With contributing editor, Ryan Schradin, away in the wilds of the Pacific Northwest this week, I’ve been tasked with finding the most interesting and relevant stories on cyber insurance to share with our readers. We’ve already published one this week on Insurance Tech Insider, a great interview with insurtech industry expert, Lauren Effron. In the interview she shared that companies must overcome their reluctance to buy cyber insurance and make it a fundamental part of their business planning and processes.
This, it seems, is a sentiment that is widely shared by both cyber security and insurance industry experts. While the insurance experts might have some pecuniary interests in recommending cyber insurance, tech executives seem to be responding to the data regarding the prevalence of cyber attacks against companies of all sizes and the damage that leaking personally identifiable information (PII) is doing to reputation and the bottom line.
Here are the top stories to read this week:
Cyber Insurance Will Help Improve Data on Cyber Attacks and Risk Modeling
One of the reasons that corporations might not be buying cyber insurance is that the data on the frequency and extent of cyber attacks is still not sufficiently compelling. Matt Honea, cyber manager at Cyence, a cyber risk modeling company that was recently acquired by Guidewire, said in a recent interview with Insurance Journal that the cyber insurance market is growing, but that it needs to develop in order “to have a robust model in place.”
Without sufficient data about cyber risk there are difficulties for underwriters in writing viable policies or having common criteria for denying a cyber insurance policy, Honea shared. However, it’s kind of a chicken and egg problem because without cyber insurance there’s a lack of reporting on cyber attacks, but in order to build viable policies insurers need data.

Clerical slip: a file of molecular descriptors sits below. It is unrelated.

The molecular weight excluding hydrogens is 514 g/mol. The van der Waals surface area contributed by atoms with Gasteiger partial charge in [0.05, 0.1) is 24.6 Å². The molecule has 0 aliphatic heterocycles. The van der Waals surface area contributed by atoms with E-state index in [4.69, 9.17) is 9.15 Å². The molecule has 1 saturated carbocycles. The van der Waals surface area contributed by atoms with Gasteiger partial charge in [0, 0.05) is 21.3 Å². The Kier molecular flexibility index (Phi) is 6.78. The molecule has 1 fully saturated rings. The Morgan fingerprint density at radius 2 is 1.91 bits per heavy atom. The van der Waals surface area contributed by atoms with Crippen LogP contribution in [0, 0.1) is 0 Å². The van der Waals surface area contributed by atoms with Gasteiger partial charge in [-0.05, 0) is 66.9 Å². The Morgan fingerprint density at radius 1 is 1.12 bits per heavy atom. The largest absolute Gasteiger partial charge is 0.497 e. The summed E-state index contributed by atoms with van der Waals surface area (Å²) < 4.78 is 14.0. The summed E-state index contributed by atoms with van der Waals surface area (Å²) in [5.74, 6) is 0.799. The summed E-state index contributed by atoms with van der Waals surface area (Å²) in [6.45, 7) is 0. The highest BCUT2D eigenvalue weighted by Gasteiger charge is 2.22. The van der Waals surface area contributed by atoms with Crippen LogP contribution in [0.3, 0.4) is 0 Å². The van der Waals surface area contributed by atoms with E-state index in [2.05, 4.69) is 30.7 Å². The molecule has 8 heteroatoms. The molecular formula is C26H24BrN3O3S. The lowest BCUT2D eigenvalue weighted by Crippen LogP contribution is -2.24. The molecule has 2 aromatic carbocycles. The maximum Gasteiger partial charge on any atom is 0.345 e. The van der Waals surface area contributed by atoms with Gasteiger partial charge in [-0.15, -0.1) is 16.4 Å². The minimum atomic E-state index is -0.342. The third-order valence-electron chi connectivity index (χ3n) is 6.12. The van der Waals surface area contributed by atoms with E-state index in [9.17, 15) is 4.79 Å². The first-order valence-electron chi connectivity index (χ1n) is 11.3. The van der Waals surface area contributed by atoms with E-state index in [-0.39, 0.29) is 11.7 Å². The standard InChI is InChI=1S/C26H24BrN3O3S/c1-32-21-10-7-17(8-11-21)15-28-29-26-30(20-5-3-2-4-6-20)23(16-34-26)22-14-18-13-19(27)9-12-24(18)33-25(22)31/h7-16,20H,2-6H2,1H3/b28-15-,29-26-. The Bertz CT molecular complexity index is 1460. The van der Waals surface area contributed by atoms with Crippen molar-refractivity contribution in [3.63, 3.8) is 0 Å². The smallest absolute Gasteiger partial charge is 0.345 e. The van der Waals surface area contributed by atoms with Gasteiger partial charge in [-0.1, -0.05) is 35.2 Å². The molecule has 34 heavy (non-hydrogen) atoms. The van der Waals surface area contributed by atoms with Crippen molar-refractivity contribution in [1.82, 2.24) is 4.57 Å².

How would Honea and Cyence solve this problem, read on to find out.
Fitch Ratings Inc., Sees Growth in Cyber Insurance Market from GDPR
Meanwhile, Fitch Ratings Inc., posits that The European General Data Protection Regulation (GDPR) will spike demand for cyber insurance, not just in the EU but globally. The new EU data protection rules, which come into effect in May 2018, will have stringent requirements for organizations regarding breach notification that will not only increase awareness “about the prevalence of breaches” but will also give the EU the authority to level hefty fines against organizations that expose PII as part of a data breach.
Because the GDPR applies not only to companies headquartered in European Union member states but all organizations doing business or holding the data of EU citizens, this mandate has global reach. In other words, it could be the game changer the insurance industry has been looking for. Here’s the whole story about how the GDPR will reshape the cyber insurance field.
The Third Wave of Cyber Insurance? Wait! What Were the Other Two?
Last week on Accenture’s insurance blog, Werner Rapberger, Principal Director – Distribution and Marketing Practice for Insurance, wrote an insightful article on the third wave of cyber insurance. While we’re still not certain there were ever any other waves of cyber insurance, given how reluctant companies are to buy into the marketplace, Rapberger makes a strong argument for why now is different for both insurers and their customers.
Citing “[t]he interconnectedness of everything—driven by the Internet of Things (IoT), cloud, social, analytics, mobile, telematics and the automation that Industry 4.0 brings” as the reasons for an increase in the frequency and severity of cyber attacks, Rapberger warns that offering cyber insurance policies presents just as much risk as opportunity for insurers.
While the market for cyber insurance is large, according to Allianz it will be approximately a $20 billion opportunity by 2022, without partners with “advanced cyber security skills and capabilities,” the opportunity might not be quite as lucrative. The good news is that Rapberger is developing a six part series on cyber insurance, including ways in which carriers can manage risk.
To find out more click here.
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